Monday, July 13, 2015

Arrival at Skukuza and Hamiltons Tented Camp--First Safari Drive

Wednesday, July 8, 2015:
Cape Town to Skukuza
            My birthday was brought in by our friends at the breakfast table of the hotel when they burst into song—literally. Over muesli and yogurt and then a cooked breakfast of Spanish Omelette with sparkling white wine to toast my birthday, we sighed over the fact that Table Mountain was completely hidden by the infamous ‘Tablecloth’—thick cloud cover.

            By 8. 30 am, we were all assembled in the lobby ready to get off in our respective vehicles to be dropped off at the airport for our 10. 35 am South African Airlines flight to Skukuza which is the base for Kruger National Park. Our flight was on schedule and within 2 hours, we were flying right above the wilderness that stretched off for miles below us.

 Our Introduction to Kruger National Park:

            We had a driver with a ‘cruiser’ waiting for us at Skukuza Airport—the cutest little airport in the world. We did not realize the ride to our camp would take two and half hours. And we did not realize that we would see so many animals on our way to the camp. But within three minutes of leaving the airport, we ran into a herd of impala—a type of antelope that we later referred to as the “squirrels’ of the park as there were simply thousands of them. By the time we got to our camp, we saw zebras, giraffes, niyala, duiker (a type of skittish deer), water buck, Bush buck, wildebeest and kudu. We could not have asked for a better introduction to the camp.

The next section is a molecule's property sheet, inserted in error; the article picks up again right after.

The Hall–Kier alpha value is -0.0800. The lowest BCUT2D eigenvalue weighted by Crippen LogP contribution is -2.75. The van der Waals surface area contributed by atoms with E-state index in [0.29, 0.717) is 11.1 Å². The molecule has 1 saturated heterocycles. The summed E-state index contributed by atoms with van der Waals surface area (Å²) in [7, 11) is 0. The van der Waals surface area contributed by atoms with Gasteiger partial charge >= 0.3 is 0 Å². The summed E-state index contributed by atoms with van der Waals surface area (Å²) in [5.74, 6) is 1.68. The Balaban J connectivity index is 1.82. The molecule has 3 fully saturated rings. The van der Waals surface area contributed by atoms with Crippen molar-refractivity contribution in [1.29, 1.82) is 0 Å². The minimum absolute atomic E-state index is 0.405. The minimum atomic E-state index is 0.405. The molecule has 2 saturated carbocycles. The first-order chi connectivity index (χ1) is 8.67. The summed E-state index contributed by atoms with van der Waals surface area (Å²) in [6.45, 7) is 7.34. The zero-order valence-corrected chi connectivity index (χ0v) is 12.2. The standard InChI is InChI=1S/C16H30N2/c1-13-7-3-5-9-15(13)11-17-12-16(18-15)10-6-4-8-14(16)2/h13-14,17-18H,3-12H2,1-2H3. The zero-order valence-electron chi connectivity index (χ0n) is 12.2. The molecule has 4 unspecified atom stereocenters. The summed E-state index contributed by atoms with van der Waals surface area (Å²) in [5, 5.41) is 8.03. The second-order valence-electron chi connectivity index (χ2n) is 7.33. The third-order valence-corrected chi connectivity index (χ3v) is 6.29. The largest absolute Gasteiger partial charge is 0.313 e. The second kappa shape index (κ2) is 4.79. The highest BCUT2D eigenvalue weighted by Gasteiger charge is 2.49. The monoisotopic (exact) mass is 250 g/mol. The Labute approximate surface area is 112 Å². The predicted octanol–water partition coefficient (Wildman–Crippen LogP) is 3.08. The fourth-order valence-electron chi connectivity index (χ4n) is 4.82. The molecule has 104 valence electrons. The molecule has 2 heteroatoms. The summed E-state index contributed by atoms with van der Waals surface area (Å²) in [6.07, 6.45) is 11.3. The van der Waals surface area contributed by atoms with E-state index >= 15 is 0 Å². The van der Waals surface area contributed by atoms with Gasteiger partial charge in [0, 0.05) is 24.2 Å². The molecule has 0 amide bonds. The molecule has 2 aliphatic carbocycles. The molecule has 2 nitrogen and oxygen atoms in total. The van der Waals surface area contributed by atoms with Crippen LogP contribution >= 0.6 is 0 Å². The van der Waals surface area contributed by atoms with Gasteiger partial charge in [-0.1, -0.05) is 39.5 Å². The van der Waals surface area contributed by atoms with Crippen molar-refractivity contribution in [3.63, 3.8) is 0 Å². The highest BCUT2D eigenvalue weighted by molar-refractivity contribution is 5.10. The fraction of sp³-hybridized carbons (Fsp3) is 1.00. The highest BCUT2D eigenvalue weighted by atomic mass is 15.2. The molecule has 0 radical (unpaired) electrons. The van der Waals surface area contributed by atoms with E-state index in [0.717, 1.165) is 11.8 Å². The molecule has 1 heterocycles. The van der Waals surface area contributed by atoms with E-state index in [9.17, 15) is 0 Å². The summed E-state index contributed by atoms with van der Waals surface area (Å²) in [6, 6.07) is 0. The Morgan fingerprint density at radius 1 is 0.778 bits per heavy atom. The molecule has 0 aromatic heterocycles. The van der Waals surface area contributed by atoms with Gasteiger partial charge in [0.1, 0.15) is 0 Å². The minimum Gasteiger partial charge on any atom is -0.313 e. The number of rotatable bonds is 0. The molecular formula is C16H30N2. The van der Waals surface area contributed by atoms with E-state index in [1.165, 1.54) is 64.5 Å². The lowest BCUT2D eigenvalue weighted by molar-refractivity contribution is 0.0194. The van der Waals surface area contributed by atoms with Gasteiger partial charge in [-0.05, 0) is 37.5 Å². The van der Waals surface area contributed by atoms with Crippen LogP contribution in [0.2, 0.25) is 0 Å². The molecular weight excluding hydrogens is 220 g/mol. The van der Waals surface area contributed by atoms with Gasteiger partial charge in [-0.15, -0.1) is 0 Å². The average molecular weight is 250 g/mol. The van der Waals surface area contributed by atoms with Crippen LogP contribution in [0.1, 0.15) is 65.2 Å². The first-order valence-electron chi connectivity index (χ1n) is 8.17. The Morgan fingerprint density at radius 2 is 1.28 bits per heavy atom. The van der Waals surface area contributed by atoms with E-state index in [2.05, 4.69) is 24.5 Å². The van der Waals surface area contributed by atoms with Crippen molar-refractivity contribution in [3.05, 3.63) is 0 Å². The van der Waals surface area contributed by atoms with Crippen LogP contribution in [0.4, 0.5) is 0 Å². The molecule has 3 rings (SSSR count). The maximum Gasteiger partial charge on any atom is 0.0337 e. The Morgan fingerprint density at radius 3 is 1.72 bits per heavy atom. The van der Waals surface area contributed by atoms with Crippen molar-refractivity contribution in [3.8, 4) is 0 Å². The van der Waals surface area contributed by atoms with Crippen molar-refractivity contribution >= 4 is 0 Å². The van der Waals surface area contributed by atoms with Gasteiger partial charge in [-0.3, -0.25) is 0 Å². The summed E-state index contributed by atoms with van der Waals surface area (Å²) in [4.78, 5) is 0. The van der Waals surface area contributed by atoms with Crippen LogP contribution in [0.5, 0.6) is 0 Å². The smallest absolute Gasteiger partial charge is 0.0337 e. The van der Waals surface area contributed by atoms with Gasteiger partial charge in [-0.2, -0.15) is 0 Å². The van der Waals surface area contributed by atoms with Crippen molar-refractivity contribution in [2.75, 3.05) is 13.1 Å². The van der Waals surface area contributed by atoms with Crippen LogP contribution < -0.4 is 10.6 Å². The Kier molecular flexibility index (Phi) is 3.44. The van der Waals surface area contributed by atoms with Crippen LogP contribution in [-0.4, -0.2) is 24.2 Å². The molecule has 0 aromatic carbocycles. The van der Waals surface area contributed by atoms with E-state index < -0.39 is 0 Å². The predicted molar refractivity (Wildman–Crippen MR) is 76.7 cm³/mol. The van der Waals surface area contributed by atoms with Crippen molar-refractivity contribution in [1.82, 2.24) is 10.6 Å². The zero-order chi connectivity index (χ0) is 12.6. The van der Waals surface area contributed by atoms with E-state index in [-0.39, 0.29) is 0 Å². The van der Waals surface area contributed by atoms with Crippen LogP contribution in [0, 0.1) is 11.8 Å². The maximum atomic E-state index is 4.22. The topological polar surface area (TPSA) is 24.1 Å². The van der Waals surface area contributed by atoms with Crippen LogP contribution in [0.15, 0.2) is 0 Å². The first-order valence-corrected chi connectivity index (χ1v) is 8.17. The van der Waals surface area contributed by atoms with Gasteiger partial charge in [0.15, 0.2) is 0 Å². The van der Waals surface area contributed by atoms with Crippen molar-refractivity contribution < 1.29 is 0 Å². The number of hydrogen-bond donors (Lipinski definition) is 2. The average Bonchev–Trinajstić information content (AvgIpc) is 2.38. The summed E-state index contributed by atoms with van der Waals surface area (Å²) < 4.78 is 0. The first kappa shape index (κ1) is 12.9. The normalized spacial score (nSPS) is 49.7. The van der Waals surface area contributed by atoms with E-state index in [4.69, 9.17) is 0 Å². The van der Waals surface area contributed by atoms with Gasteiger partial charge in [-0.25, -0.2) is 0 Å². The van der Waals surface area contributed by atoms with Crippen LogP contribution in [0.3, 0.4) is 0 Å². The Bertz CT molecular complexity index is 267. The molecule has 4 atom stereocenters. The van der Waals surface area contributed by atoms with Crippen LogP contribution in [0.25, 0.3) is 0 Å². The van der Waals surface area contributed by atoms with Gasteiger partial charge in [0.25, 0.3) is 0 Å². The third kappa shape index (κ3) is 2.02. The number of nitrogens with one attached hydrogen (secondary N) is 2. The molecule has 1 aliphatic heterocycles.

Arrival at Hamiltons Tented Camp

            At Hamiltons Tented Camp, which appeared like an apparition in the midst of the wilderness, we were introduced to the gracious staff, including the manager Ben, who was, unfortunately, leaving later that day on vacation. Harold took his place and in his care, we were shown around the lobby and its restrooms, and made to sign disclaimers as we enjoyed a very tasty home-made iced tea studded with fresh fruit in tall crystal glasses and an ice-cold towel. A few minutes later, our keys were distributed to us and we were also introduced to a pair of sisters, Samantha and Rebecca Jones, who would occupy the 6th tent—the rest of the five were occupied by our party. Llew and I and Cheri-Anne and Raghu were placed in Tents 1 and 2 respectively—which we were delighted to discover overlooked the water hole on the property—while the rest of the members of our party were in Tents 3, 4 and 5.